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Fidelity® Q2 2023 Retirement Analysis: Retirement Account Balances Move Up for Third Straight Quarter

Some good news for retirement savers: for the third straight quarter, Fidelity Investments' Q2 2023 retirement analysis reveals retirement account balances increased, owing in large part to steady employer and employee contributions and positive market conditions. As one of the country's leading workplace benefits providers1 and America's No. 1 IRA provider2, the company's quarterly analysis of savings behaviors and account balances for more than 45 million IRA, 401(k), and 403(b) retirement accounts reported an increase in 401(k) balances by double digits over Q2 2022?including a 66% increase among Gen Z workers. Young investors3 also saw a 34.4% year-over-year increase in IRA accounts.

"We are pleased to see a third straight quarter of positive gains for retirement savers as the market continues to improve and both employees and employers commit to establishing a strong financial future," said Kevin Barry, president of Workplace Investing at Fidelity Investments. "As we begin to see improvements in market conditions, maintaining high contribution and savings rates is an essential component of improving one's retirement readiness."

Highlights from Fidelity's Q2 2023 analysis include:

Average Retirement Account Balances


Q2 2023

Q1 2023

Q2 2022

Q2 2018

Q2 2013



















"I am so encouraged to see the leaps young investors are making when it comes to their retirement savings, across both 401(k)s and IRAs," said Joanna Rotenberg, president of Personal Investing. "Investing at a young age not only allows your money the opportunity to grow to a level that will have a major financial impact on your future, but also presents an opportunity to learn about investing, try new things, and ultimately set yourself up for a successful financial future."

The Impact of Student Debt on Retirement Savings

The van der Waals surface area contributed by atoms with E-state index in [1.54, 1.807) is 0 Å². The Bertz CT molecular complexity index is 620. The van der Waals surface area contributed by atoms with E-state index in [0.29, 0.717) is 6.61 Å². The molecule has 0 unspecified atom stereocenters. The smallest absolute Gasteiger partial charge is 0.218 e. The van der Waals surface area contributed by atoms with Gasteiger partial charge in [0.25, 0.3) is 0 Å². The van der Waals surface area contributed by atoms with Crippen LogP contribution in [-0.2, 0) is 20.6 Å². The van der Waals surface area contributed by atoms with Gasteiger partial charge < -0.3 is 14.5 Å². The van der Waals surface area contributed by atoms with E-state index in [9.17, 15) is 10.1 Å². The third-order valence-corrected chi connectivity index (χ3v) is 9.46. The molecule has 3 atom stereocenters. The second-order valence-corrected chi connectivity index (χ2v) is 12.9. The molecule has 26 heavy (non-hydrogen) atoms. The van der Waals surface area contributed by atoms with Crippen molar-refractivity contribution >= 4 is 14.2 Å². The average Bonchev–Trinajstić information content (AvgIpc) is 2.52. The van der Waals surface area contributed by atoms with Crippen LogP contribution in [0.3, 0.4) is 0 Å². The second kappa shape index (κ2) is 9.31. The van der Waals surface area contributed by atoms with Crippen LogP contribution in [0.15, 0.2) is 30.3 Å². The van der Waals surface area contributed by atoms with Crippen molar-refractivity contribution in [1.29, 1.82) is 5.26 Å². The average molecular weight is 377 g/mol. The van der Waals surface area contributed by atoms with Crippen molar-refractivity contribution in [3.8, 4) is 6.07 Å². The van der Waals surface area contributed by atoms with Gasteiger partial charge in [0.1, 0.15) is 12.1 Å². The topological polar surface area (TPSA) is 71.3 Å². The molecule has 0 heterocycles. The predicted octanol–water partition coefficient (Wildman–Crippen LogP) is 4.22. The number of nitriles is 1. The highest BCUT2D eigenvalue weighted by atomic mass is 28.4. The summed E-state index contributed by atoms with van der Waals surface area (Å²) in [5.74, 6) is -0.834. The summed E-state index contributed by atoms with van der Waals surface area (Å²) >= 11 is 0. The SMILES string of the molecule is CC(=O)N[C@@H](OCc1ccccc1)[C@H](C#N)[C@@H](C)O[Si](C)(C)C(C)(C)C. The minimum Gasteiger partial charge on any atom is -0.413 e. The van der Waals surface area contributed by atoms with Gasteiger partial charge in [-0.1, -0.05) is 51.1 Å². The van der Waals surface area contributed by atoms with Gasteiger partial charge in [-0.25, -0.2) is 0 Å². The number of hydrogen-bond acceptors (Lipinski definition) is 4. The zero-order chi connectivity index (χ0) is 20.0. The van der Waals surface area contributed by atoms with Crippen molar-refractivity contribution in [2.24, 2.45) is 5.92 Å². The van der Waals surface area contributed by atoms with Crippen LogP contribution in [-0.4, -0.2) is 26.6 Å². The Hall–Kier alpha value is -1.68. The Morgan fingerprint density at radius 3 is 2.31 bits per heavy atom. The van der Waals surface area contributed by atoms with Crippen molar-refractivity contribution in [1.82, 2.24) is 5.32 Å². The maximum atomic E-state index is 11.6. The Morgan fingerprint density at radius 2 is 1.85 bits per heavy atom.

With 43 million Americans set to begin repaying student loans once again in October, the impact to retirement savings is top of mind for many, and with good reason: according to Fidelity's data, many student loan borrowers have used the payment pause to focus on retirement savings, with 72% of student loan borrowers contributing at least 5% to their 401(k), compared to only 63% prior to the payment pause. Additionally, there has been a 5.8 percentage point decrease in student loan borrowers with a loan out against their 401(k) during the pause (13.1% compared to 18.9% previously)8.

No surprise, then, nearly 2-in-3 recent college graduates taking advantage of the Federal student loan payment pause have no idea how they are going to start repaying their student loans once the emergency pause is lifted7. To ease the mounting financial burden on borrowers, many employers are stepping in to help by integrating workplace benefits that make it easier for employees to save for retirement while paying down student loan debt at the same time. Currently, 55% of employers either offer or plan to offer a student debt benefit9, which can have a profound impact on financial wellness: in fact, workers enrolled in a student debt retirement option are projected to be able nearly double (1.75x) their 401(k) balances by age 6510.

Stay the Course ? Even in Good Times

While the recent positive shifts in the market may represent for some an opportunity to pull money out to cover an outstanding expense, according to Fidelity's data, the majority of 401(k) savers in Q2 "stayed the course" and did not make significant changes to their retirement savings. While everyone's financial situation is different, Fidelity suggests taking a long-term approach to saving and avoiding making changes based on short-term economic swings ? positive or negative. Here are several ways to make sure you stay on track:

For additional information on Fidelity's Q2 2023 analysis, click here to access Fidelity's "Building Financial Futures," which provides additional details and insight on retirement trends and data, and this quarter includes data around the savings behaviors of pre-retiree and retirement-age participants. In addition, Fidelity also offers a variety of other resources to learn more about retirement planning, including helpful Viewpoints articles such as "How to take control of your retirement" and a new site dedicated to engaging the next generation of investors.

About Fidelity Investments